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Heroes and villains

Red kites | The 7th Marquess of Bath | Zhu Keming

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Red kites, which are terrorising the residents of Henley-on-Thames, says Arthi Nachiappan in The Times. “There have been reports of buns taken from hands and steak grabbed from barbecues” – one of the birds even snatched a biscuit from an unsuspecting two-year-old. The red kite’s kleptomaniac tendencies are well known. In Shakespeare’s The Winter’s Tale, a character alludes to its habit of stealing washing: “When the kite builds, look to lesser linen.”


Young Iranian campers, who have found a way to escape the scrutiny of their country’s socially conservative regime. In Iran’s picturesque forests, mountains and deserts, “young women ditch their Islamic coverings and groups of friends dance, sing, use drugs and have sex”, says Najmeh Bozorgmehr in the FT. The number of camping tours, often organised unofficially via Instagram, has risen tenfold in the past four years.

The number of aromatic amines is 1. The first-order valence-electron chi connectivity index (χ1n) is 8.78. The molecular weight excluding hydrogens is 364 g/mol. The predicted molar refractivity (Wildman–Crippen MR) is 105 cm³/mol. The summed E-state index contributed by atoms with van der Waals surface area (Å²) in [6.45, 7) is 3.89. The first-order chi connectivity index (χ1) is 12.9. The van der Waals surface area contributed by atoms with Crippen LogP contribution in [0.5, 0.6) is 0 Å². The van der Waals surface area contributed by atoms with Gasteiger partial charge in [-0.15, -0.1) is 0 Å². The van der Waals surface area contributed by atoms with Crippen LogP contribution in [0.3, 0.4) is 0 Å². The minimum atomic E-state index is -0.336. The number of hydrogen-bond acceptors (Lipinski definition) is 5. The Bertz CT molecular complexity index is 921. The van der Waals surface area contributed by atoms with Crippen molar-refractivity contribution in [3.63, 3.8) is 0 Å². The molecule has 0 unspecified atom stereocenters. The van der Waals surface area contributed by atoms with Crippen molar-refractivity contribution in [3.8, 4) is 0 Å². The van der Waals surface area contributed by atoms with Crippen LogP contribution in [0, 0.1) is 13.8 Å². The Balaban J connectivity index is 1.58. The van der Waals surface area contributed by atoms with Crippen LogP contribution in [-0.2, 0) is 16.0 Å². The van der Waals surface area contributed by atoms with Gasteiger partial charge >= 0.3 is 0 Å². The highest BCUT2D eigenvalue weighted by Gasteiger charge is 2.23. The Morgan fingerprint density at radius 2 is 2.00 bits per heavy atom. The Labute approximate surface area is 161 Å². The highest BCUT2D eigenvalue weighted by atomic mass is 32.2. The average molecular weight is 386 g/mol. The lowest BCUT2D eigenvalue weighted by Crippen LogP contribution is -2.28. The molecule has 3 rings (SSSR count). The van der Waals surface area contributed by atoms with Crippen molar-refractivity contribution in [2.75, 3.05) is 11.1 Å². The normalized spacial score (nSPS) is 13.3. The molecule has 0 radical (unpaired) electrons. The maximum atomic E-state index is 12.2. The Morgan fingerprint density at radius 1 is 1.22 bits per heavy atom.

The 7th Marquess of Bath, who has left nothing in his will to more than 70 “wifelets” who shared his bed at Longleat House, Wiltshire. The marquess, who died last year aged 87, left most of his £14.4m legacy to his children and widow, a Hungarian former soft-porn actress who largely lived in Paris – leaving him free to spend time with his mistresses.


Zhu Keming, a shepherd who last weekend saved the lives of six ultra-marathon runners on a mountainside in Gansu province, northern China. He braved freezing rain, high winds and hail to help the runners to a cave where he kept emergency food and clothes. He even carried one unconscious runner to the shelter. Twenty-one competitors died during the 62-mile race.

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A male panda, Xing Er, which was filmed repeatedly spurning the advances of his frisky mate, Mao Sun, because it was too busy scoffing sticks of bamboo. Mating season for pandas happens just once a year, so staff at Copenhagen Zoo were disappointed. The pair proved why the species is endangered, says the New York Post.